SEATTLE – When the sensational claims of a haunted house, demonic possession and exorcism in Gary Ind., reported by the Indianapolis Star began to spread, a self-described news-monitoring site for “skeptics” rebuked the paper and other news outlets for giving the story credence.
Doubtful News blogger Sharon Hill charged that “putting out these stories as ‘REAL’ accounts perpetuates a dangerous and backwards belief in the supernatural, distracting from actual problems that can be occurring.”
“I’m not buying it. Show me proof. Your story is NOT enough to make me believe in demons,” Hill wrote.
What made accounts of a 12-year-old girl levitating over her bed, a 9-year-old boy walking backward on a hospital ceiling and a host of other manifestations compelling to news outlets such as the Star and the New York Daily News was that some of the claims were affirmed by credible witnesses, including medical personnel and the Gary chief of police.
Karl Payne, a Seattle-area evangelical pastor who says he has ministered for more than three decades to people oppressed by demons, told WND he is in no position to evaluate whether or not the reported claims of Latoya Ammons are valid.
The author of “Spiritual Warfare: Christians, Demonization, and Deliverance,” Payne said he has never witnessed levitation or wall-walking, but he has no doubt that demons exist and that “they can oppress humans and haunt houses.”
It’s also no surprise to him that “people or groups sharing different worldviews come to different conclusions.”
“That there are things I do and do not understand regarding demonic conflict is not a surprise, because there is so much to learn,” said Payne, who has a doctorate in ministry from Western Seminary in Portland, Ore.
Payne, the pastor of discipleship at Antioch Bible Church in Kirkland, Wash., which was founded by the late Ken Hutcherson, is the chaplain for the NFL’s Seattle Seahawks. He’s with the team in New York City as it prepares for the Super Bowl this Sunday.
“If somebody asks me, have I dealt with people who were living in houses where demonic activity was going on … and demons were made to leave, the answer is yes. There is nothing spooky or spectacular about that,” he said.
Payne emphasized he has no way of knowing whether or not the claims that the daughter levitated and the boy walked up the wall are true.
“But the suggestion that it must have been faked isn’t necessarily true,” he said.
The Department of Child Services case manager assigned to the Ammons children noted in a report – which was corroborated to police by a registered nurse – that a “weird grin” crossed the 9-year-old’s face and he “glided backward on the floor, wall and ceiling” and then flipped over onto his feet, the Indianapolis Star reported.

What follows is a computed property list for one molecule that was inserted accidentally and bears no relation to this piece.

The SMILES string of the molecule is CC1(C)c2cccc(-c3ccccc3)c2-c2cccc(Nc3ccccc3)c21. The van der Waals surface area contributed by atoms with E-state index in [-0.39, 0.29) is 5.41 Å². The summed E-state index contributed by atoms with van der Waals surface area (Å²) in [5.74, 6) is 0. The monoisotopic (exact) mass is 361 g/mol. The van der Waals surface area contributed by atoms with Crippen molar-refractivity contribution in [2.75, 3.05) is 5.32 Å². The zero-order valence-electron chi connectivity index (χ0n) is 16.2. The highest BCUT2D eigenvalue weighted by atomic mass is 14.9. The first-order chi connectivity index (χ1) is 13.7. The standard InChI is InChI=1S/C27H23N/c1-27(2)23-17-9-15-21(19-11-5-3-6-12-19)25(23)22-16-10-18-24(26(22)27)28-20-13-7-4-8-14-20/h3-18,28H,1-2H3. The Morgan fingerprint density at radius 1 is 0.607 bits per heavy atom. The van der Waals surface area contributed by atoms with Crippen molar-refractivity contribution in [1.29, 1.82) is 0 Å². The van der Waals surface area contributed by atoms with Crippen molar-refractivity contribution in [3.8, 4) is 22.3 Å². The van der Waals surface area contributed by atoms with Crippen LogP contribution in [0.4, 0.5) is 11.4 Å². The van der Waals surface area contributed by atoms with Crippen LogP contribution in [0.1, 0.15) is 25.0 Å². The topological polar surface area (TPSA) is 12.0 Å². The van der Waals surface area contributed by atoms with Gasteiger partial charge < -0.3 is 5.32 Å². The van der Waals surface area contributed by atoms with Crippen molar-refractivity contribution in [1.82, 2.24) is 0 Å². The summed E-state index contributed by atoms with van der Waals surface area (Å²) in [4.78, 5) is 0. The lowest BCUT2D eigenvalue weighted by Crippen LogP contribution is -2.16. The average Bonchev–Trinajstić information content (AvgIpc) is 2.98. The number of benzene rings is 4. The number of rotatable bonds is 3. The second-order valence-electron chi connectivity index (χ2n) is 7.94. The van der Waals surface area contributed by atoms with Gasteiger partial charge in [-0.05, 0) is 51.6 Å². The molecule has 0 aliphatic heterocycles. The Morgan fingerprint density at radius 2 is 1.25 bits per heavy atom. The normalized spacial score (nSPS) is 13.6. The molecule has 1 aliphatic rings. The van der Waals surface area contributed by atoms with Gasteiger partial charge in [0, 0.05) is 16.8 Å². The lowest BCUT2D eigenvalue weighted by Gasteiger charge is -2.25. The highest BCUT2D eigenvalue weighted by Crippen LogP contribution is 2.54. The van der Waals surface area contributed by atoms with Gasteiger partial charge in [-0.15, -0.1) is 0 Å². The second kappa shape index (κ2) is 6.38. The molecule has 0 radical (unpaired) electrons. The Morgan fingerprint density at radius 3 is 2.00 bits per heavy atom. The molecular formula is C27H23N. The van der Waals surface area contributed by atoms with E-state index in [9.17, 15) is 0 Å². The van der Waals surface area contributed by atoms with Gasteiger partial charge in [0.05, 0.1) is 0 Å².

Payne said that in his ministry, he typically doesn’t see spectacular manifestations.
“I lay it down in such a way that if there are demons involved, they’re told to shut up, be still and obey. And they do,” he said.
He said that, by and large, people who “allow the circus to go on” do it by choice or ignorance.
“I have certainly seen people whose eyes roll up in their head,” he told WND. “I have certainly seen people with saliva and bodies contorting. I’ve seen where people say, I can’t breathe; they feel like they are being choked. I have had numerous times where people will say there are things in my room.”
He added: “I’ve been aware of things in my room – that I know are real. I couldn’t explain it, and it was evil.”
Ammons said that when her children began showing signs of demonic possession, their eyes bulged, evil grins crossed their faces and their voices deepened.
The Bible describes demons as evil spirits under the authority of Satan. The Gospels provide numerous accounts of Jesus encountering demons and casting them out of oppressed people. Jesus gave authority to his disciples to do the same, the Bible says, though Christian traditions differ widely in their approach to demonization.
Payne said that while he can’t specifically assess the validity of the Gary, Ind., claims, he acknowledged that the worldview of officials, health professionals, investigators and others involved in such cases impacts the way they are handled.
In Gary, psychiatrists reportedly concluded the manifestations in Latoya Ammons’ three children were a result of religiously influenced fears that she planted in them. The psychiatrists urged her to stop talking about demons and develop an approach to helping them that was not based on religion.
The family’s physician, the first contact for help in April 2012 when the manifestations began, said in medical reports that he believed the children suffered from delusions of ghosts and hallucinations.
A Department of Child Services case worker, arguing in January 2013 for return of the children to the mother, wrote that the family “is no longer fixated solely on religion to explain or cope with the children’s behavior issues.”
However, Ammons, the Indianapolis paper reported, remained convinced that God helped her overcome her problems, not psychologists.
“When you hear something like this, don’t assume it’s not real because I’ve lived it,” she said. “I know it’s real.”
The Star reported a Roman Catholic priest performed exorcism rituals on Ammons at his church as police officers watched.
The priest told the paper Ammons convulsed as the evil spirits left her body. She said it felt like something inside of her was trying to hold on and also inflict pain as intense as childbearing.
The Star noted Gary Police Chief Charles Austin, a 36-year-old veteran of the department, said he initially thought Ammons was making up stories in a scheme to make money.
Now, he says, however, “I am a believer.”